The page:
Basileus

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My preference is generally to make more fun and varied gameplay outside of combat. If each party member has a unique special skill, then you can arrange multiple paths through dungeons that can only be completed using different combinations of skills through puzzles that gate access to different areas. This can change up how the player gets through the dungeon and gives them the option to go through multiple times to get all of the loot from the different paths.


Take the Hero with a Thief, Druid, and Knight? - You can pick locks and move giant roots to open up paths.


Take the Hero with a Priest, Bard, and Illusionist? - You can put enemies to sleep to avoid fights and see previously invisible chests and doors that were hidden with illusions.


Take the Hero with a Pyro Mage, Ice Mage and Engineer? - You can burn the roots the Druid moved, freeze water to walk over it, and find parts to repair a mechanism to open a door the other parties couldn't open.


Repeat as many times as you like in as many combinations as you can think of.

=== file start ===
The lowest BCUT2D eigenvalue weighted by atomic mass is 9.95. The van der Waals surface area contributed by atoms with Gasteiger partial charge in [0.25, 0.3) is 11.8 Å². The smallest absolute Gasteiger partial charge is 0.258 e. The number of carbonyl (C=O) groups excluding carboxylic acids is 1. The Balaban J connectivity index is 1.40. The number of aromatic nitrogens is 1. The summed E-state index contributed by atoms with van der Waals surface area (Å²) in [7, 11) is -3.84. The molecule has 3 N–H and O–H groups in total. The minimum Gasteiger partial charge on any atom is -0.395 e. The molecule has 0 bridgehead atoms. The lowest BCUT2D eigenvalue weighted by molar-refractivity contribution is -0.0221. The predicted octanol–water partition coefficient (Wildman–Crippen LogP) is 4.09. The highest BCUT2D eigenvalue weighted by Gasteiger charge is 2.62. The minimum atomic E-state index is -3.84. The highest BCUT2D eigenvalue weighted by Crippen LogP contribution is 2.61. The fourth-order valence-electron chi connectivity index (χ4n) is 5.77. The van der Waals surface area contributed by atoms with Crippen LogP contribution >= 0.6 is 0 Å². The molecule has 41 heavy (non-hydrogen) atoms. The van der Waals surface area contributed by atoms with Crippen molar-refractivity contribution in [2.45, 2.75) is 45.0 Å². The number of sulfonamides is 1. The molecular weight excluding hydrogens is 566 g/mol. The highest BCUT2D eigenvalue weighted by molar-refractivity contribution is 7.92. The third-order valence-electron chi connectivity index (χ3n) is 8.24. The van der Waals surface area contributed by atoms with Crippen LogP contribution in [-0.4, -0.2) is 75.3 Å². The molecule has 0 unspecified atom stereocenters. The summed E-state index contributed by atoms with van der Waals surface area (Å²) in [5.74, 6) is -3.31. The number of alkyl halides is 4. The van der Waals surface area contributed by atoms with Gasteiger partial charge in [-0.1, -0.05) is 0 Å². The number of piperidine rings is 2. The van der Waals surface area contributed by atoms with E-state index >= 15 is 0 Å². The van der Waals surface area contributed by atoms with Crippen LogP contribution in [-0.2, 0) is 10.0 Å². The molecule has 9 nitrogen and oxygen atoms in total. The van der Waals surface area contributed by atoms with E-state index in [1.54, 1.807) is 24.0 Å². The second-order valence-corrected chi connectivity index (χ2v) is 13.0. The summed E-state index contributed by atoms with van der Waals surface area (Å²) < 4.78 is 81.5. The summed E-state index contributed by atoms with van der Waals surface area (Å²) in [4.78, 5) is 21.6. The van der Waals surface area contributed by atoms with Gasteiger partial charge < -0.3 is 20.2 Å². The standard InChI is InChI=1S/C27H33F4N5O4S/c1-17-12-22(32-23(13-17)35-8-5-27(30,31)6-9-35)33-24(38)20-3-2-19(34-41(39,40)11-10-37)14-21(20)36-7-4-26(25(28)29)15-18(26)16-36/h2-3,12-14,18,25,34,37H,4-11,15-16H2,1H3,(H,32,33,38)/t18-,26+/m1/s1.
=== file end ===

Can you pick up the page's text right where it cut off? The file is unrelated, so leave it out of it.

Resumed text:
This method would probably mean that you can only swap party members at save points or outside dungeons or something so the player doesn't just swap in a party member for a puzzle then swap back right after. If you limit the times at which the player can swap, then you can make an entire dungeon run different depending on who the player chose to bring in. And by giving them different combat strengths on top of this the entire way you get to the boss and how you fight the boss changes. Opens up a lot of replay value too.
 

Milennin

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I personally prefer it when I can choose who to go with and stick to my favourites instead of being forced to change characters. That's the reason you get to choose your party members, right? So you can play with the ones you wanted to come with you.


The only reason I would take out my favourites and replace them with characters I care less about is:


-if it's absolutely impossible to proceed with my current setup (though I'd be likely to quit if that happens, depending on how much I cared about my party).


-if using other party members gives me enough benefits that I can't otherwise achieve with the current party.


-if the other party members get development through the story and suddenly become cooler than my current set of favourites.